Step by heavy step, Eliza climbed the stairs back up to the terrace, telling herself that it was just stress, and not madness. Still not crazy, and not going to be. I’ve fought too hard. Emerging into the night air, she felt a surprising chill and heard the dogs more clearly, barking away down in the hardscrabble terrain.

  And she saw that Dr. Chaudhary was still sitting where she’d left him hours earlier. He gave a little wave.

  “Have you been here all this time?” she asked, walking over.

  He laughed. “No. I tried sleeping. I couldn’t. My mind. I keep thinking of the implications.”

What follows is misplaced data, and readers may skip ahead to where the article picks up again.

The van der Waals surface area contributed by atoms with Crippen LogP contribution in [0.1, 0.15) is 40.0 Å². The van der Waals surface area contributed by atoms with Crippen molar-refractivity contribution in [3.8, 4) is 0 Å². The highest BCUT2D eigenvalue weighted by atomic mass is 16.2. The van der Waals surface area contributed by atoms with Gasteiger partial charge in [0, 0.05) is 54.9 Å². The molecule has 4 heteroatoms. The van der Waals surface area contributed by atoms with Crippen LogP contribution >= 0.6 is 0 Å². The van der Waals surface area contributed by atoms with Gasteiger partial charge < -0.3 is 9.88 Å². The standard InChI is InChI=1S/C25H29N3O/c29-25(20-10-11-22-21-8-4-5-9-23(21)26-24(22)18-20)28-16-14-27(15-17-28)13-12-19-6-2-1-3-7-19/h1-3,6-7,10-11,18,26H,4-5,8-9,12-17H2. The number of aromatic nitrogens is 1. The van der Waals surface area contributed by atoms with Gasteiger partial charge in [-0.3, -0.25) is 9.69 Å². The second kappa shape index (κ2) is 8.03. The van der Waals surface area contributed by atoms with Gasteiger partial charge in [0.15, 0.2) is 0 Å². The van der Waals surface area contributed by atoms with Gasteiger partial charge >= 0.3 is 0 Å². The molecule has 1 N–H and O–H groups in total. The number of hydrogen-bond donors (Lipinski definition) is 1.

“Me, too.”

  He nodded. “Sit. Please,” he said, and she did. They were silent a moment, surrounded by the night, and then Dr. Chaudhary spoke. “Where did they come from?” he asked. It was a rhetorical question, Eliza thought, but it was followed by a pause long enough that she might hazard a guess, if she dared.

  Morgan Toth would dare, she thought, and so she replied simply, “Another universe.” Trust me. It’s a thing I know; it was lying around my brain like litter.

  Dr. Chaudhary’s eyebrows went up. “So quickly? I had thought, Eliza, that perhaps you believed in God.”

  “What? No. Why would you think that?”

  “Well, I certainly don’t mean it as an insult. I believe in God.”

  “You do?” It surprised her. She knew that plenty of scientists believed in God, but she’d never gotten a religious vibe from him. Besides, his specialty—using DNA to reconstruct evolutionary history—seemed particularly at odds with, well, Creationism. “You don’t find it difficult to reconcile?”